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GEF support for Zambia

The Global Environment Facility (GEF) approved a grant of $2.95 million to help remove the many barriers to renewable-energy systems in rural Zambia, including minihydro.
These barriers include the lack of information and capacity, as well as insufficient finance to take care of high initial costs.

The project, which will be supervised by the U.N. Environment Programme (UNEP), will have a total value of $7.8 million with co-financing. The U.N. Industrial Development Organization (UNIDO) will execute the project in close cooperation with the Ministry of Energy and Water Development and the Development Bank of Zambia. This venture is expected to demonstrate sustainable ways for meeting the country’s goal of increasing from 2 percent to 15 percent over the next five years the number of rural communities enjoying electricity supply. Also, directly or indirectly, it will reduce carbon dioxide emissions by some 2.2 million tons over the lifetime of the intervention.

“This is an exciting project, one that shows how you can help provide electricity, using renewable-energy technology, to a rural community while having a positive effect on national electrification policies and making an impact on the environment, both within Zambia and at the global level,” said GEF Chairman and Chief Executive Officer Len Good. “This project takes on added significance in view of the GEF’s commitment to contribute to the goals of the New Partnership for African Development.”

The key to achieving the project goals will be the demonstration effect of three types of pilot mini-grids. The three types will use biomass gasification, solar energy, and mini-hydro power stations, respectively. They are intended to demonstrate the technical and financial viability of renewable energy in rural electrification to potential investors, financing institutions, ZESCO (the country’s public utility company), equipment suppliers, energy service providers, and government planning and regulatory officers. Until now, electricity expansion plans have been focused on diesel-power generation—which is less environmentally friendly—but has lower start-up costs. As the main national grid reaches the remote areas in which the demonstration projects are installed, they can easily be integrated into the grid. The project will help develop institutions, policies, and regulations designed to provide a level playing field on which renewable-energy technologies might be able to compete with more conventional diesel-based power-generation projects.

Of the three technologies being addressed by the project, the mini-hydro has the greatest likelihood of being widely replicated. However, after witnessing biomass electrification at work in India, officials of the national public utility have expressed willingness to use this technology in place of diesel generation in up to ten locations already identified and possibly many more to follow. A ten-fold increase in the adoption of biomass gasification technologies is foreseen over the long term. Also, there is considerable hope of a successful experiment with solar photovoltaic (PV) lighting in fishing communities not only to electrify houses but also to replace kerosene in lanterns on fishing boats.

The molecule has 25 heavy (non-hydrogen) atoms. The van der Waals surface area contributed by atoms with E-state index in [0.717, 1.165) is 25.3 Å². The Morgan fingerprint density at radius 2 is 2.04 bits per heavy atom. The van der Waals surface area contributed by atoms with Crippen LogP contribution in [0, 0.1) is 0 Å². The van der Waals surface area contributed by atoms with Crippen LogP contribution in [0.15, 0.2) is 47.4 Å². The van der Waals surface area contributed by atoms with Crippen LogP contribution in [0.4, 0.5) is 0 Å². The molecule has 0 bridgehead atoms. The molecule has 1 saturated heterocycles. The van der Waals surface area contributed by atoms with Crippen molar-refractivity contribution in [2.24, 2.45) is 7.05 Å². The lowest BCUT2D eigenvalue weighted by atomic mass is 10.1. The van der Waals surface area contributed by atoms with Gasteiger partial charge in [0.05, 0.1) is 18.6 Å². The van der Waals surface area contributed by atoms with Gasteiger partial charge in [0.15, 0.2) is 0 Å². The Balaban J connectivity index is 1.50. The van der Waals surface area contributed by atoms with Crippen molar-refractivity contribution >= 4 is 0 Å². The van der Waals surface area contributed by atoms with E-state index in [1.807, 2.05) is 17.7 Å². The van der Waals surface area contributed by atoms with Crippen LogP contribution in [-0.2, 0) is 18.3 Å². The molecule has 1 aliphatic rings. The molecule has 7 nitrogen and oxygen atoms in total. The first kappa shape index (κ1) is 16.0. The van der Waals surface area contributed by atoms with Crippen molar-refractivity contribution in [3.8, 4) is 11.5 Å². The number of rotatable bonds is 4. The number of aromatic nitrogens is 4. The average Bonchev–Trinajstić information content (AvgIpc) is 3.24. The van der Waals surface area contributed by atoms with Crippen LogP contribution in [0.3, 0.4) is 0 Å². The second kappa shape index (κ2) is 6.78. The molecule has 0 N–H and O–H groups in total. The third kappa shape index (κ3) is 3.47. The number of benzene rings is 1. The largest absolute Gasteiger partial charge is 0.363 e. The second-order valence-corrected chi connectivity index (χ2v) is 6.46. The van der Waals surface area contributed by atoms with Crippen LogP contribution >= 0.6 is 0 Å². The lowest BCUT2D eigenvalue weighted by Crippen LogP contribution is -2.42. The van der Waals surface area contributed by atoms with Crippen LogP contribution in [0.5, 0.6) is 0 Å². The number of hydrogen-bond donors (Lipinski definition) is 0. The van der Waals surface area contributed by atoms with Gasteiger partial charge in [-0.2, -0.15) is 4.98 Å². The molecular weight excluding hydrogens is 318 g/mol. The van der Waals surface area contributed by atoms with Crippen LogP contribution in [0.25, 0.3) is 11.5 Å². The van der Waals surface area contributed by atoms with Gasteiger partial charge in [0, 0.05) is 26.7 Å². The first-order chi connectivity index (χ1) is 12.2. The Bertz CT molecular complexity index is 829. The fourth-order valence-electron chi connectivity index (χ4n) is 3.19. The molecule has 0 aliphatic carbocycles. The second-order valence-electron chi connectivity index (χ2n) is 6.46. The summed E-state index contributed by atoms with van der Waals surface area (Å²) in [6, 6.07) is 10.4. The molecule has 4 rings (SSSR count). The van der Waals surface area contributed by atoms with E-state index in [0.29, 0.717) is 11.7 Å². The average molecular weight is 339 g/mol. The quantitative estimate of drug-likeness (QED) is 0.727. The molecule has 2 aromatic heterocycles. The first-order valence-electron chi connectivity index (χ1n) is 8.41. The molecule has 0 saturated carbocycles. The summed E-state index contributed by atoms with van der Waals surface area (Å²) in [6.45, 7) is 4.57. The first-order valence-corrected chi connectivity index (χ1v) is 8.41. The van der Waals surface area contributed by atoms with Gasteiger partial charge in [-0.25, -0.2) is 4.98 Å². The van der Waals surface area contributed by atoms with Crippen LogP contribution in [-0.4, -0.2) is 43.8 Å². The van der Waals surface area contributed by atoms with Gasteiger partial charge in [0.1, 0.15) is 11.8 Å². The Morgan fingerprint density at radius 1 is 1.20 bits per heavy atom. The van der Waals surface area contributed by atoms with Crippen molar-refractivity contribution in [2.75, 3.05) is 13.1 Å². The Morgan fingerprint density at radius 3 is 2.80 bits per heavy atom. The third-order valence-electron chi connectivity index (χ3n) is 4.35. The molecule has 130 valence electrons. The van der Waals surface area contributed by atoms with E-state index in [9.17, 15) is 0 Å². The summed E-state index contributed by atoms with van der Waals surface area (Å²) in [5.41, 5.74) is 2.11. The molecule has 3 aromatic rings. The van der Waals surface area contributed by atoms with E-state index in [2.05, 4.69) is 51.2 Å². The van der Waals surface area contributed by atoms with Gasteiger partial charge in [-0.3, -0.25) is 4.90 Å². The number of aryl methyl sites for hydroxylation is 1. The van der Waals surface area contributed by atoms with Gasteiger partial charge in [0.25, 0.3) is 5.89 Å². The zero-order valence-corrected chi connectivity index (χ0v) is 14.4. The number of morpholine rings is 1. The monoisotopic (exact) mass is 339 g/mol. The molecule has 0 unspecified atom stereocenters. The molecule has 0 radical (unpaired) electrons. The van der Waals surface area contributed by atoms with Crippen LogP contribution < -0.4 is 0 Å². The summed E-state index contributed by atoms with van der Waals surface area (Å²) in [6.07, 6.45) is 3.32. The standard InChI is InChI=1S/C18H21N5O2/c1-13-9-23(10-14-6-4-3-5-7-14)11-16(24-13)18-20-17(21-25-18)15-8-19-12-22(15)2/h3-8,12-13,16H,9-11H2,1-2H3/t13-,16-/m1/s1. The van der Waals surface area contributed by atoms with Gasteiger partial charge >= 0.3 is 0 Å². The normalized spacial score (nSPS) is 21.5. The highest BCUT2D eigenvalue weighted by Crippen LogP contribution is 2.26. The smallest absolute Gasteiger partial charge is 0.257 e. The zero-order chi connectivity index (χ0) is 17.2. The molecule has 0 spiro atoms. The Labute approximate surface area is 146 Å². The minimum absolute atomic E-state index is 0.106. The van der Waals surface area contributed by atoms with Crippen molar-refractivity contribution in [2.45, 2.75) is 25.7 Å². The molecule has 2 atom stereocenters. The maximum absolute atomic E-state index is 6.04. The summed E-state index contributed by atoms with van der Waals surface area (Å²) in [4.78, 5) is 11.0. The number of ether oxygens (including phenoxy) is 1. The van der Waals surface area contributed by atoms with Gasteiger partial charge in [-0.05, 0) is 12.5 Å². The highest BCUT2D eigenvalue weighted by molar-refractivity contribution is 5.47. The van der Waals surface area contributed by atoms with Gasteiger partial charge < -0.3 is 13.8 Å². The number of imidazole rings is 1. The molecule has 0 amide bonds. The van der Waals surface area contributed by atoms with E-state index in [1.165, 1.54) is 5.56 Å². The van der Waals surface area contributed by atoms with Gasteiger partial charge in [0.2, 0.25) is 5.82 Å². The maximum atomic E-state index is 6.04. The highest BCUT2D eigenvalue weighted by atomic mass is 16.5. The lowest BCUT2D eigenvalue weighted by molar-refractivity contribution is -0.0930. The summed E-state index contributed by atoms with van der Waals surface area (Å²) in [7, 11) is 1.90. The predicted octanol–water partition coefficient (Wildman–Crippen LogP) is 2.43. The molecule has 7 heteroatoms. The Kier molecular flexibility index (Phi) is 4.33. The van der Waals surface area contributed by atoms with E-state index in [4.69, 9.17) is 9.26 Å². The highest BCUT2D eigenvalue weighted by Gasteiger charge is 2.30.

A specially established revolving fund is expected to help foster adoption of renewable energy and to ensure long-term sustainability of the project interventions. The fund, to be located within the Development Bank of Zambia, will bear the financial risk associated with this kind of innovative undertaking, which commercial banks are not usually willing to take. The revolving nature of the fund will increase the possibilities that investment in renewable energy resources will continue long after the six-year duration of the project. The proposed fund helps set the stage for private-sector engagement, one of the defining characteristics of this venture.

Another characteristic of the project is that extensive consultations have been carried out with all relevant stakeholders, including ZESCO and a number of potential private investors. The fishermen consulted expressed a willingness to try the solar technology suggested for the fishing village and to pay to have the lighting fixtures on their boats recharged by the solar PV mini-grid.

Capacity building and policy development are other important features of the project. Training will be arranged for technology experts, planners, policymakers, university personnel, business leaders and other key stakeholders. Banks and other financial institutions will be equipped with the expertise to evaluate rural electrification endeavors based on renewable energy resources.

The key indicator of success for this project would be the spread of renewable-energy technologies in the Zambian countryside. Also, given Zambia’s full integration into the Southern African Development Community, the Common Market for Eastern and Southern Africa, and the New Partnership for African Development, possibilities for the replication of any successful models in the region and even beyond seem promising.


Additional information: web site GEF
News date: 17/06/2004

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